The recent National School Choice week, and the controversial nomination of Betsy DeVos as secretary of education, got me thinking about my own adventures with school choice as a teenager.
I attended a high school in a notorious inner-city region. Shootings were not unheard of. My 10th grade science teacher recruited me to attend to a brand new high school he thought would better suit my academic potential.
On the first day, my mother and I waited in the dark at the bus stop at 5am for a bus that never arrived. Eventually, a neighbor drove me over an hour away to my new school. We only had one car, and my mother had to get to work. I was late and a little overwhelmed.
It took me 2 hours to get home that evening, but my 5am bus did show up the next morning. By the end of the week, I was exhausted from my 4-hour journey to and from school.
I was a pretty resilient kid and knew that things would get better…which they did. The school was, and still is, predominantly Hispanic and white students, with only a 2% black enrollment. The classes were challenging and the students were friendly. But, after 2 weeks, I returned to my old school, and to my honors and AP friends, with a new appreciation.
It was just too much: too much traveling, too much acclimating, too much explaining where I lived, where I came from and why I was there. My proud Jamaican accent was still pretty thick then.
Truth be told, I was a little embarrassed that I didn’t stick it out. It was a good school. But in the end, the “choice” to change schools was much more complicated than I thought.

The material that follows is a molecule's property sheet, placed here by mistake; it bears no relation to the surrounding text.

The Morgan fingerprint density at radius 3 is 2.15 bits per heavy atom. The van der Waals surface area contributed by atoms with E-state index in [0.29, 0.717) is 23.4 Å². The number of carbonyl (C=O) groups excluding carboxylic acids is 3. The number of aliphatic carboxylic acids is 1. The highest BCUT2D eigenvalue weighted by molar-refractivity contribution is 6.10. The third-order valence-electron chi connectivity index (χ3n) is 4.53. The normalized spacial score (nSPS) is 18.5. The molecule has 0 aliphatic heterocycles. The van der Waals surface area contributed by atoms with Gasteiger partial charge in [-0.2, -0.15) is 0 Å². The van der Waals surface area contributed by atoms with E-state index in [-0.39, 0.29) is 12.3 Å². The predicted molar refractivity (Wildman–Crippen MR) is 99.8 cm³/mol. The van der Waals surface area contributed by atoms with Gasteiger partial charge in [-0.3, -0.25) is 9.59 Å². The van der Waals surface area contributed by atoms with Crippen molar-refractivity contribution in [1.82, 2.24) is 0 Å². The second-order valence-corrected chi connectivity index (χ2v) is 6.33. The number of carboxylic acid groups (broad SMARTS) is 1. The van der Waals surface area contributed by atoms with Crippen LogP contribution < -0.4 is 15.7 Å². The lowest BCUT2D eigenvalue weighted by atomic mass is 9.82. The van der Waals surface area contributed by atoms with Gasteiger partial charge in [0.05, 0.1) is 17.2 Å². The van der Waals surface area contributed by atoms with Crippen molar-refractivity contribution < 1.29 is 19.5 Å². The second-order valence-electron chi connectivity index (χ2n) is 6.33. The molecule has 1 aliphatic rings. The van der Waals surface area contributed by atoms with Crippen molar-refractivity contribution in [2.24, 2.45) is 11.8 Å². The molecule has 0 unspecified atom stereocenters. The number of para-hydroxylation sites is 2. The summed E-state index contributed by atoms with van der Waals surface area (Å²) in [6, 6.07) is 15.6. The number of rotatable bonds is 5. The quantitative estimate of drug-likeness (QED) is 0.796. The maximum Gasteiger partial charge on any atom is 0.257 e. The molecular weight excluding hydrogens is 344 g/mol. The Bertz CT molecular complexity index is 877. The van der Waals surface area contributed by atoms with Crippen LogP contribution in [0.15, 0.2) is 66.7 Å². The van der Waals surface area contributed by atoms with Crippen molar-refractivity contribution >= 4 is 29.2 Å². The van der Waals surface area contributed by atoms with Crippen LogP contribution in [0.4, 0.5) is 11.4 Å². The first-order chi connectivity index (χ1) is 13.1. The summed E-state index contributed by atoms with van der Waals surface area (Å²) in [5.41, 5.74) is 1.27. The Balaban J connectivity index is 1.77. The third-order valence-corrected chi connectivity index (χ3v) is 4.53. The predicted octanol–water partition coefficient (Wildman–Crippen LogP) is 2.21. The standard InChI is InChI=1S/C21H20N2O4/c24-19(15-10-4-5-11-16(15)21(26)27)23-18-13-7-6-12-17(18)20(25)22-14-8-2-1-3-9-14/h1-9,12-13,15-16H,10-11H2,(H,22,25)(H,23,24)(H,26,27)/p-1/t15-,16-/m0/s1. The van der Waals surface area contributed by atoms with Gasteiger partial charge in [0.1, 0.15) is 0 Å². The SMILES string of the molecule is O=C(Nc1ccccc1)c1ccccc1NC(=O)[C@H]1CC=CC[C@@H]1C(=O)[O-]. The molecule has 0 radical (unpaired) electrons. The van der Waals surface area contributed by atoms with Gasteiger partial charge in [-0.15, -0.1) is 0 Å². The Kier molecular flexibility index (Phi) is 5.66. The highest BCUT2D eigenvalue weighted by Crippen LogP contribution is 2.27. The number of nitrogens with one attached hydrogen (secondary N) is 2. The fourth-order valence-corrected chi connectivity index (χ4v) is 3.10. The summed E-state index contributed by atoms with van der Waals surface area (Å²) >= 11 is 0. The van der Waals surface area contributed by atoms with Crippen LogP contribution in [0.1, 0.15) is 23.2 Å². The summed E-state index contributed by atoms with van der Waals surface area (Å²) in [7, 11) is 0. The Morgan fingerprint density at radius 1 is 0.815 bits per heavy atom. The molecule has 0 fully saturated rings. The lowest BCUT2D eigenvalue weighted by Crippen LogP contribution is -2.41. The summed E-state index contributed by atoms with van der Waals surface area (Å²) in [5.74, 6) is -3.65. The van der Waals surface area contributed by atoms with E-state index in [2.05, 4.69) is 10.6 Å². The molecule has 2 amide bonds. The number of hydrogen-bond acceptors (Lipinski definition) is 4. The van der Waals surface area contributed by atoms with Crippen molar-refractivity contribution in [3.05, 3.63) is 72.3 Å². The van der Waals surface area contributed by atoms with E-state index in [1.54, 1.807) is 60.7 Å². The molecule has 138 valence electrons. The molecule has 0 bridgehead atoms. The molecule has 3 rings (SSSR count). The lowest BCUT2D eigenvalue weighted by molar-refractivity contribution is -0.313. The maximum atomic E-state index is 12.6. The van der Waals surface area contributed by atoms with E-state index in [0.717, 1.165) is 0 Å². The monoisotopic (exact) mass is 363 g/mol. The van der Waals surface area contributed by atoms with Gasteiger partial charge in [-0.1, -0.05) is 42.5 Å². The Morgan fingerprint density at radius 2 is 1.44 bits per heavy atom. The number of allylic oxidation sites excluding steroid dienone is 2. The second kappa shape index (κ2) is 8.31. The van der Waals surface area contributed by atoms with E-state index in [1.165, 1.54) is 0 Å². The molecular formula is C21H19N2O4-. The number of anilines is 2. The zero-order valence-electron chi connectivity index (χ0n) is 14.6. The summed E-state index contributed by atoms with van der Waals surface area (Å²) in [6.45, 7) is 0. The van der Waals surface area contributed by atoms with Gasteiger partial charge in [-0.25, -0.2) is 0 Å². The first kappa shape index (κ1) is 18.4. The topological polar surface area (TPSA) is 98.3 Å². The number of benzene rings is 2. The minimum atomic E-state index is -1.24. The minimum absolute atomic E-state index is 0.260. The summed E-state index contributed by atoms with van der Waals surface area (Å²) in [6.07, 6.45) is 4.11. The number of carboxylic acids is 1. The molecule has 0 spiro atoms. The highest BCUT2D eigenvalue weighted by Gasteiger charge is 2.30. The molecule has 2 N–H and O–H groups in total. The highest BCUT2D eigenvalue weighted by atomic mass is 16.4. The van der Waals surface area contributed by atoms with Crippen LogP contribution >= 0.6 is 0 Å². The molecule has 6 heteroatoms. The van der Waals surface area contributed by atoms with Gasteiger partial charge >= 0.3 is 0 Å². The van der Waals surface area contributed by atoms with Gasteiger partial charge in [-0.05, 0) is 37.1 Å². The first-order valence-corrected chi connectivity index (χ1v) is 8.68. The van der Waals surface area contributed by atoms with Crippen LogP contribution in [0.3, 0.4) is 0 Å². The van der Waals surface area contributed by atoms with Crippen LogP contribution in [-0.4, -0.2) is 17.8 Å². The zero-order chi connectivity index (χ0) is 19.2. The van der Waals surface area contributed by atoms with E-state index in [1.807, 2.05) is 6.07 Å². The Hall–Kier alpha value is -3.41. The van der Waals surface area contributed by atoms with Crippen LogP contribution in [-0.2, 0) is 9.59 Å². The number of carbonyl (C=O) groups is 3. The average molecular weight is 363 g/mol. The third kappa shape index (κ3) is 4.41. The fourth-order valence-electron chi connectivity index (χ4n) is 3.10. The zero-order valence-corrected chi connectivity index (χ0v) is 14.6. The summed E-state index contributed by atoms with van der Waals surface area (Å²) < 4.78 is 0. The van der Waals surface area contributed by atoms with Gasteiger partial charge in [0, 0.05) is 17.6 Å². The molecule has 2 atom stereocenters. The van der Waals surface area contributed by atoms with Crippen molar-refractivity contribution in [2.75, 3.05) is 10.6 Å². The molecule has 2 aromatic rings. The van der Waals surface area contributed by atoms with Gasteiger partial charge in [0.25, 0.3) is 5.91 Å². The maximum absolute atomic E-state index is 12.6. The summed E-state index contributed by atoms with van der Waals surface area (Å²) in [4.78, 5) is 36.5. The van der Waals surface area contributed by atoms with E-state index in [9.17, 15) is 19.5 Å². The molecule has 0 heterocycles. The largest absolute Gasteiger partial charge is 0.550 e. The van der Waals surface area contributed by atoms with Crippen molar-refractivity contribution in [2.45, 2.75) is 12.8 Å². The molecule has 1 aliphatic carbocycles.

Who’s Considering the Human Factor?
In all this talk of school choice I hope we remember the human factor. Schools are more than walls. This is evident by the fact that 90% of American children attend their neighborhood public school.
People crave a sense of community. We have pride in our neighborhoods, including our neighborhood schools. Kids walk to school together and build lifelong friendships. Neighbors look out for each other when our homes are empty and heal together when there is tragedy.
Some of us have relationships with the teachers who taught our older kids, and now teach our younger kids. We fund-raise and paint walls, serve on PTA’s and volunteer on field trips.
That’s not to say all this can’t be done at a non-neighborhood school of choice, but the convenience of proximity should not be downplayed. Yes, in some cases there are buses to get students to and from choice schools. But what about family nights and teacher conferences, or sporting events? Not to mention when kids get sick in the middle of the day.
These are real challenges for all working families, who may already feel disconnected from their child’s school experience. And it’s further compounded for poor families who may rely on public transportation and work back-to-back hourly jobs.
Make School Choice a Real Choice
I love having options. These is nothing worse than feeling trapped and taken advantage of. But, let’s be very aware that not all choices can be chosen. And, the pledge is to serve all children, not just some. It is, therefore, wholly irresponsible to deflect support from the choice of the vast majority. It’s just not logical.
If you support school choice then you must also support accountability for all schools, as well as quality public schools, in that choice network.
I will not be putting my kid on a bus to drive hours across town. And, I don’t think any parent should have to leave their neighborhood to have quality education options.